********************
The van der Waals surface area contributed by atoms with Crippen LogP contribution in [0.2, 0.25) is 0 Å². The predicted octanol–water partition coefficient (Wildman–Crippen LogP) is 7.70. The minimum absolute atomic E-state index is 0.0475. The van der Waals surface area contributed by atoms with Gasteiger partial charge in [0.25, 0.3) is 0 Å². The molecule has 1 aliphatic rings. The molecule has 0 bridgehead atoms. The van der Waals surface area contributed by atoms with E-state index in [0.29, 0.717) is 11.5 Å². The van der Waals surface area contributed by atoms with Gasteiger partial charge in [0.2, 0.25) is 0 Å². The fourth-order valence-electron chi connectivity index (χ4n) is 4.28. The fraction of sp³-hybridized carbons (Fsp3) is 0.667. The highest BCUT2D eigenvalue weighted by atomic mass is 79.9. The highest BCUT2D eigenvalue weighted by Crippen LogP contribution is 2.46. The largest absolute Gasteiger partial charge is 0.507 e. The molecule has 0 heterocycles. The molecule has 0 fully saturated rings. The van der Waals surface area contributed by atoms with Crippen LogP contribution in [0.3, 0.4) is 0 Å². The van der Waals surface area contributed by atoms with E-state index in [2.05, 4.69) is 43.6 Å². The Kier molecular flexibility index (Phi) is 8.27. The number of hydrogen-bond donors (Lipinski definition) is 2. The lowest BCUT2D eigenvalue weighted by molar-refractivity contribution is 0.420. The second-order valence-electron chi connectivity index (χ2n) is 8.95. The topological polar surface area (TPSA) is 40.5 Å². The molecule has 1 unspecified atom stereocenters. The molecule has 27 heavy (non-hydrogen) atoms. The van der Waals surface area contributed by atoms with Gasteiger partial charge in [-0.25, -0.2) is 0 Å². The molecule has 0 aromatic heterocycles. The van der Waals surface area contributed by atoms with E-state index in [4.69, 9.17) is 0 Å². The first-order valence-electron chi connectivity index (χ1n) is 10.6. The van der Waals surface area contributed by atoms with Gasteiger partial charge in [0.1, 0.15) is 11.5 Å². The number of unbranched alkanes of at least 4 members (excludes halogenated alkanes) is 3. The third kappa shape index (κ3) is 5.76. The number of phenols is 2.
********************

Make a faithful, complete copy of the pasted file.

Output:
The van der Waals surface area contributed by atoms with Crippen LogP contribution in [0.2, 0.25) is 0 Å². The predicted octanol–water partition coefficient (Wildman–Crippen LogP) is 7.70. The minimum absolute atomic E-state index is 0.0475. The van der Waals surface area contributed by atoms with Gasteiger partial charge in [0.25, 0.3) is 0 Å². The molecule has 1 aliphatic rings. The molecule has 0 bridgehead atoms. The van der Waals surface area contributed by atoms with E-state index in [0.29, 0.717) is 11.5 Å². The van der Waals surface area contributed by atoms with Gasteiger partial charge in [0.2, 0.25) is 0 Å². The fourth-order valence-electron chi connectivity index (χ4n) is 4.28. The fraction of sp³-hybridized carbons (Fsp3) is 0.667. The highest BCUT2D eigenvalue weighted by atomic mass is 79.9. The highest BCUT2D eigenvalue weighted by Crippen LogP contribution is 2.46. The largest absolute Gasteiger partial charge is 0.507 e. The molecule has 0 heterocycles. The molecule has 0 fully saturated rings. The van der Waals surface area contributed by atoms with Crippen LogP contribution in [0.3, 0.4) is 0 Å². The van der Waals surface area contributed by atoms with E-state index in [2.05, 4.69) is 43.6 Å². The Kier molecular flexibility index (Phi) is 8.27. The number of hydrogen-bond donors (Lipinski definition) is 2. The lowest BCUT2D eigenvalue weighted by molar-refractivity contribution is 0.420. The second-order valence-electron chi connectivity index (χ2n) is 8.95. The topological polar surface area (TPSA) is 40.5 Å². The molecule has 1 unspecified atom stereocenters. The molecule has 27 heavy (non-hydrogen) atoms. The van der Waals surface area contributed by atoms with Gasteiger partial charge in [-0.25, -0.2) is 0 Å². The molecule has 0 aromatic heterocycles. The van der Waals surface area contributed by atoms with E-state index in [4.69, 9.17) is 0 Å². The first-order valence-electron chi connectivity index (χ1n) is 10.6. The van der Waals surface area contributed by atoms with Gasteiger partial charge in [0.1, 0.15) is 11.5 Å². The number of unbranched alkanes of at least 4 members (excludes halogenated alkanes) is 3. The third kappa shape index (κ3) is 5.76. The number of phenols is 2.